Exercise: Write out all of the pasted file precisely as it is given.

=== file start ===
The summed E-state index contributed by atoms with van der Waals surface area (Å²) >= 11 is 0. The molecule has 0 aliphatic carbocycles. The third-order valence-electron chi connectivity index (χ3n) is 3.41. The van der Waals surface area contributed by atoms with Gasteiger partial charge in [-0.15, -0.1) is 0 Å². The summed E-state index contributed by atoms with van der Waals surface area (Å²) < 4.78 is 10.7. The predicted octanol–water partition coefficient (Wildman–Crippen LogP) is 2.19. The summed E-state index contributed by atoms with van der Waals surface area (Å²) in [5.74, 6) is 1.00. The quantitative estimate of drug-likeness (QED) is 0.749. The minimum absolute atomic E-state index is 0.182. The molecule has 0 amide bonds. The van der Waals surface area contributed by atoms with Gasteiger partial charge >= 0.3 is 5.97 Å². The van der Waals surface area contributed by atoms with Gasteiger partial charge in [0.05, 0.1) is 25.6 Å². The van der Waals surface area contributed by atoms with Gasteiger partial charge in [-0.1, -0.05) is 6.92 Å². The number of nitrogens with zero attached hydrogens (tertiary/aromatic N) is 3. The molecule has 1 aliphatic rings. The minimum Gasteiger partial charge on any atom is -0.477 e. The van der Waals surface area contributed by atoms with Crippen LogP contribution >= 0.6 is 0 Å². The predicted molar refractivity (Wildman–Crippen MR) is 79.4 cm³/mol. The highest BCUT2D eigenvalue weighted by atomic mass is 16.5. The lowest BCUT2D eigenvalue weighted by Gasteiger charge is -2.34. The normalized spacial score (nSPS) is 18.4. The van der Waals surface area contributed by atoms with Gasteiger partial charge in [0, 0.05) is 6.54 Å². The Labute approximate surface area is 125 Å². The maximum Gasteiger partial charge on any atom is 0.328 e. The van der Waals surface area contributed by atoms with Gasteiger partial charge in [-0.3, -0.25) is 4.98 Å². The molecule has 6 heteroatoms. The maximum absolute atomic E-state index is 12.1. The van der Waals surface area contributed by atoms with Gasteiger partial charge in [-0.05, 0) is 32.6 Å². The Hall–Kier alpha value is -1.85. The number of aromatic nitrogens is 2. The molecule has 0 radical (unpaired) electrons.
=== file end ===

The summed E-state index contributed by atoms with van der Waals surface area (Å²) >= 11 is 0. The molecule has 0 aliphatic carbocycles. The third-order valence-electron chi connectivity index (χ3n) is 3.41. The van der Waals surface area contributed by atoms with Gasteiger partial charge in [-0.15, -0.1) is 0 Å². The summed E-state index contributed by atoms with van der Waals surface area (Å²) < 4.78 is 10.7. The predicted octanol–water partition coefficient (Wildman–Crippen LogP) is 2.19. The summed E-state index contributed by atoms with van der Waals surface area (Å²) in [5.74, 6) is 1.00. The quantitative estimate of drug-likeness (QED) is 0.749. The minimum absolute atomic E-state index is 0.182. The molecule has 0 amide bonds. The van der Waals surface area contributed by atoms with Gasteiger partial charge >= 0.3 is 5.97 Å². The van der Waals surface area contributed by atoms with Gasteiger partial charge in [0.05, 0.1) is 25.6 Å². The van der Waals surface area contributed by atoms with Gasteiger partial charge in [-0.1, -0.05) is 6.92 Å². The number of nitrogens with zero attached hydrogens (tertiary/aromatic N) is 3. The molecule has 1 aliphatic rings. The minimum Gasteiger partial charge on any atom is -0.477 e. The van der Waals surface area contributed by atoms with Crippen LogP contribution >= 0.6 is 0 Å². The predicted molar refractivity (Wildman–Crippen MR) is 79.4 cm³/mol. The highest BCUT2D eigenvalue weighted by atomic mass is 16.5. The lowest BCUT2D eigenvalue weighted by Gasteiger charge is -2.34. The normalized spacial score (nSPS) is 18.4. The van der Waals surface area contributed by atoms with Gasteiger partial charge in [0, 0.05) is 6.54 Å². The Labute approximate surface area is 125 Å². The maximum Gasteiger partial charge on any atom is 0.328 e. The van der Waals surface area contributed by atoms with Gasteiger partial charge in [-0.3, -0.25) is 4.98 Å². The molecule has 6 heteroatoms. The maximum absolute atomic E-state index is 12.1. The van der Waals surface area contributed by atoms with Gasteiger partial charge in [-0.05, 0) is 32.6 Å². The Hall–Kier alpha value is -1.85. The number of aromatic nitrogens is 2. The molecule has 0 radical (unpaired) electrons.